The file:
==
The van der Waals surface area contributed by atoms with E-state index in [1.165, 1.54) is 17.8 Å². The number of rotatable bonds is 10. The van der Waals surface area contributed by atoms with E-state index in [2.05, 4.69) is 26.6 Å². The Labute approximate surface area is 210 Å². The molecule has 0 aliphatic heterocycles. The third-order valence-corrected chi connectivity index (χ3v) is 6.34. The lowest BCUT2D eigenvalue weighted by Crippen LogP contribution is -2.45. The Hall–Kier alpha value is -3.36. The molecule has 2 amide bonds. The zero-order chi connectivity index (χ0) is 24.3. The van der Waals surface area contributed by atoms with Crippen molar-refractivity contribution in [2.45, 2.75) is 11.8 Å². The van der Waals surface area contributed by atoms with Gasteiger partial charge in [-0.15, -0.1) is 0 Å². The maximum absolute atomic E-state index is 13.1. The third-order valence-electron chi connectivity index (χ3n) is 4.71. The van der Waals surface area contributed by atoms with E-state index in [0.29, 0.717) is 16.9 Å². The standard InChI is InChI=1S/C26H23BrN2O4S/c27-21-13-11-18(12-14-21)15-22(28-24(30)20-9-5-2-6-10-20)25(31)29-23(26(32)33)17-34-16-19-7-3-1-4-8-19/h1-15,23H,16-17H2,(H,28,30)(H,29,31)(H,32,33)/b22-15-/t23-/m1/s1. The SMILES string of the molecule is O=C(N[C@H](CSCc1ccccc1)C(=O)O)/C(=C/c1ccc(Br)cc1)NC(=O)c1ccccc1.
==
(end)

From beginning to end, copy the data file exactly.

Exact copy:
The van der Waals surface area contributed by atoms with E-state index in [1.165, 1.54) is 17.8 Å². The number of rotatable bonds is 10. The van der Waals surface area contributed by atoms with E-state index in [2.05, 4.69) is 26.6 Å². The Labute approximate surface area is 210 Å². The molecule has 0 aliphatic heterocycles. The third-order valence-corrected chi connectivity index (χ3v) is 6.34. The lowest BCUT2D eigenvalue weighted by Crippen LogP contribution is -2.45. The Hall–Kier alpha value is -3.36. The molecule has 2 amide bonds. The zero-order chi connectivity index (χ0) is 24.3. The van der Waals surface area contributed by atoms with Crippen molar-refractivity contribution in [2.45, 2.75) is 11.8 Å². The van der Waals surface area contributed by atoms with Gasteiger partial charge in [-0.15, -0.1) is 0 Å². The maximum absolute atomic E-state index is 13.1. The third-order valence-electron chi connectivity index (χ3n) is 4.71. The van der Waals surface area contributed by atoms with E-state index in [0.29, 0.717) is 16.9 Å². The standard InChI is InChI=1S/C26H23BrN2O4S/c27-21-13-11-18(12-14-21)15-22(28-24(30)20-9-5-2-6-10-20)25(31)29-23(26(32)33)17-34-16-19-7-3-1-4-8-19/h1-15,23H,16-17H2,(H,28,30)(H,29,31)(H,32,33)/b22-15-/t23-/m1/s1. The SMILES string of the molecule is O=C(N[C@H](CSCc1ccccc1)C(=O)O)/C(=C/c1ccc(Br)cc1)NC(=O)c1ccccc1.